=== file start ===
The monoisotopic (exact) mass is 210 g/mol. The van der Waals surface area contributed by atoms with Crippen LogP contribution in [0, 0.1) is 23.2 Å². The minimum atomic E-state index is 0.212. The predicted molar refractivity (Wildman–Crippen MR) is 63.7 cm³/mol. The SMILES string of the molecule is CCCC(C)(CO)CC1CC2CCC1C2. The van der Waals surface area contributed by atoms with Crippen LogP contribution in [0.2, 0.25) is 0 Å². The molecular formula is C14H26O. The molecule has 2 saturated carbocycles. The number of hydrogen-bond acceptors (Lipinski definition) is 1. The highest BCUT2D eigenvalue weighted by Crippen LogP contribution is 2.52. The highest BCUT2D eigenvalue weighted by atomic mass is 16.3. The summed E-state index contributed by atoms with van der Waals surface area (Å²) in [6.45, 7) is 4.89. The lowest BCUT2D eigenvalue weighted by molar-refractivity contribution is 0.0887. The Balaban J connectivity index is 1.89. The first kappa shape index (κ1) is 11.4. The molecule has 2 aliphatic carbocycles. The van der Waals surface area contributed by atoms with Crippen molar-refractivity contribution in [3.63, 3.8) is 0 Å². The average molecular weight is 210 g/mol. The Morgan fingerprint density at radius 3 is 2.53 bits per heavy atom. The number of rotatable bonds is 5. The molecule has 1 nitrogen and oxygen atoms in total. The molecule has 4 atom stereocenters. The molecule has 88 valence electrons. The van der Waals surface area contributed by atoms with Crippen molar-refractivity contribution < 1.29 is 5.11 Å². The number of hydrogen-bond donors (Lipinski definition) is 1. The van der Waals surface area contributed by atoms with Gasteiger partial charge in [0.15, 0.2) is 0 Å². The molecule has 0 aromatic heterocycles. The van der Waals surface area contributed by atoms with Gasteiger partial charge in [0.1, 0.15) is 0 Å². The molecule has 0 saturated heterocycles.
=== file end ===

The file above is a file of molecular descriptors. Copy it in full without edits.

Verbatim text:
The monoisotopic (exact) mass is 210 g/mol. The van der Waals surface area contributed by atoms with Crippen LogP contribution in [0, 0.1) is 23.2 Å². The minimum atomic E-state index is 0.212. The predicted molar refractivity (Wildman–Crippen MR) is 63.7 cm³/mol. The SMILES string of the molecule is CCCC(C)(CO)CC1CC2CCC1C2. The van der Waals surface area contributed by atoms with Crippen LogP contribution in [0.2, 0.25) is 0 Å². The molecular formula is C14H26O. The molecule has 2 saturated carbocycles. The number of hydrogen-bond acceptors (Lipinski definition) is 1. The highest BCUT2D eigenvalue weighted by Crippen LogP contribution is 2.52. The highest BCUT2D eigenvalue weighted by atomic mass is 16.3. The summed E-state index contributed by atoms with van der Waals surface area (Å²) in [6.45, 7) is 4.89. The lowest BCUT2D eigenvalue weighted by molar-refractivity contribution is 0.0887. The Balaban J connectivity index is 1.89. The first kappa shape index (κ1) is 11.4. The molecule has 2 aliphatic carbocycles. The van der Waals surface area contributed by atoms with Crippen molar-refractivity contribution in [3.63, 3.8) is 0 Å². The average molecular weight is 210 g/mol. The Morgan fingerprint density at radius 3 is 2.53 bits per heavy atom. The number of rotatable bonds is 5. The molecule has 1 nitrogen and oxygen atoms in total. The molecule has 4 atom stereocenters. The molecule has 88 valence electrons. The van der Waals surface area contributed by atoms with Crippen molar-refractivity contribution < 1.29 is 5.11 Å². The number of hydrogen-bond donors (Lipinski definition) is 1. The van der Waals surface area contributed by atoms with Gasteiger partial charge in [0.15, 0.2) is 0 Å². The molecule has 0 aromatic heterocycles. The van der Waals surface area contributed by atoms with Gasteiger partial charge in [0.1, 0.15) is 0 Å². The molecule has 0 saturated heterocycles.